Although much of the book is permeated by really fervid Cretan patriotism, the author also acknowledges the humanity of the Turks: “And between the two Christian ranks the Turkish soldiers also were burying their dead, caring for their wounded and thinking, as they stared silently into their camp fires, of their wives and children in far-off Anatolia. Who would plough the fields over there, prune the vines, and earn bread for the family? They too were human beings and not, as the Christians called them, dogs.” (10.324.)
There's also an interesting passage in 14.448 where Efendina (a Turk) and Barba Jannis (a Greek), both rather drunk and at least one of them, possibly both, not really quite right in the head, come to a realization that is, given the circumstances, no less than amazing: that there's no reason in principle why the Greeks and Turks shouldn't be able to get along just fine. “ ‘[. . .] Well then, listen: you're a Turk, I'm a Christian. D'you want to kill me? [. . .] There! I don't want to slaughter you either. Shouldn't all Turks and Christians be like us two? Live like brothers? Haven't you seen how sometimes a bitch will give suck to a kitten among her puppies? Well, that's how it is with Crete. [. . .]’ ”
The two town idiots, who have thus proven to be saner and more reasonable than the vast majority of the testosterone-addled heroes who have been busy knifing and shooting each other for most of the novel, then proceed to the Pasha and describe their radical idea that Turks and Greeks should live in peace. The Pasha laughs, but, to his credit, also understands that they have a point: “ ‘that man's no fool! Who would believe it? The two of them have more sense, by my faith, than the Metropolitan and me. Give them a raki and something nice to eat as well.’ ” (14.451.) But, of course, neither the Pasha nor anyone else acts on this idea, and nothing comes of it.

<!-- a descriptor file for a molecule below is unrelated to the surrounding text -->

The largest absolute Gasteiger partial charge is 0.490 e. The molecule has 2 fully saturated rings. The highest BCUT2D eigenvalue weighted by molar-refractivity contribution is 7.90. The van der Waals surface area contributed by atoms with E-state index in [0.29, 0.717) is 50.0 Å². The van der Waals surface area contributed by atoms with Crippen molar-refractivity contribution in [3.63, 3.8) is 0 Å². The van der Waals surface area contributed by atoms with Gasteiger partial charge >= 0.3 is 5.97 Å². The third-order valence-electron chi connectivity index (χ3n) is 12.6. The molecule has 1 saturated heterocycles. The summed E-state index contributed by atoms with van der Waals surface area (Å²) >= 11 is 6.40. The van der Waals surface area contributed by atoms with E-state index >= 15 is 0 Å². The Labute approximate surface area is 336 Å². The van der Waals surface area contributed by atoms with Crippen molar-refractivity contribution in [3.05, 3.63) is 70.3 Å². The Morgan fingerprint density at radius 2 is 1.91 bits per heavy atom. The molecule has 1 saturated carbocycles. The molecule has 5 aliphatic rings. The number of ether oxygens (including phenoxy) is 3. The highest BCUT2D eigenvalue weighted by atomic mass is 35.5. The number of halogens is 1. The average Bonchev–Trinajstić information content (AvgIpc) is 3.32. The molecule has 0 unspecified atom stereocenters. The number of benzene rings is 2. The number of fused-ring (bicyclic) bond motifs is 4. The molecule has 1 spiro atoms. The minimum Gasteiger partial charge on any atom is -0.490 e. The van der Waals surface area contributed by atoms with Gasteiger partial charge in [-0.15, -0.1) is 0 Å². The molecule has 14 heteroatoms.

Anyway, I think this passage is interesting because it illustrates the diversity of characters and subjects touched upon in this book — there really is a wealth of things in this novel, and the author never lets you forget that reality is a very diverse thing and that there are many facets to every story, many opinions to every issue.
(At the same time, one must of course admit that not every conflict can be resolved by a simple ‘let's just get along’. Sometimes there are genuine grievances. It's difficult for me to say to what extent this is the case here in 1889 Crete; this is one thing where I wished that the author had provided more background information. For example, to what extent are the Greeks in Crete being oppressed? Most of them seem to be small-scale farmers or craftsmen and merchants; the Turkish state doesn't seem to be interfering in their life very actively. Nor does it seem to be making any efforts to erase their national identity. On the other hand, the novel clearly shows that there exists in Crete a class of big Turkish landowners; perhaps the Greeks are being oppressed by them, e.g. having to pay rents, though this isn't explicitly stated in the novel. I remember reading, quite some time ago, a novel also set in the Turkish empire in the late 19th century, but in Macedonia rather than in Crete. There it seemed that the Turkish landowners can oppress the population in all manner of barbaric ways which, if you wanted to find similar things happening in the rest of Europe, you would have to travel one if not two centuries farther back in time, deep into the age of feudalism. If the situation in Crete is similar, this would be a good motivation for the uprising; but it isn't clear from the novel if the situation in Crete really is so bad.)
I was often surprised to read of the sort of clothing the Cretans typically wore — nowadays if one travels as a tourist to the Greek islands, one remembers them chiefly for the sweltering heat (2.46) in which any sane person naturally wishes to wear as few, and as light, garments as possible. But here we often encounter the Cretans wearing clothes one would expect in a much colder climate, e.g. “full breeches of thick wool” (11.363). But it's true that in the colder part of the year it can get fairly cold, especially in the mountainous areas; even snow begins to fall in the last pages of the book (14.471).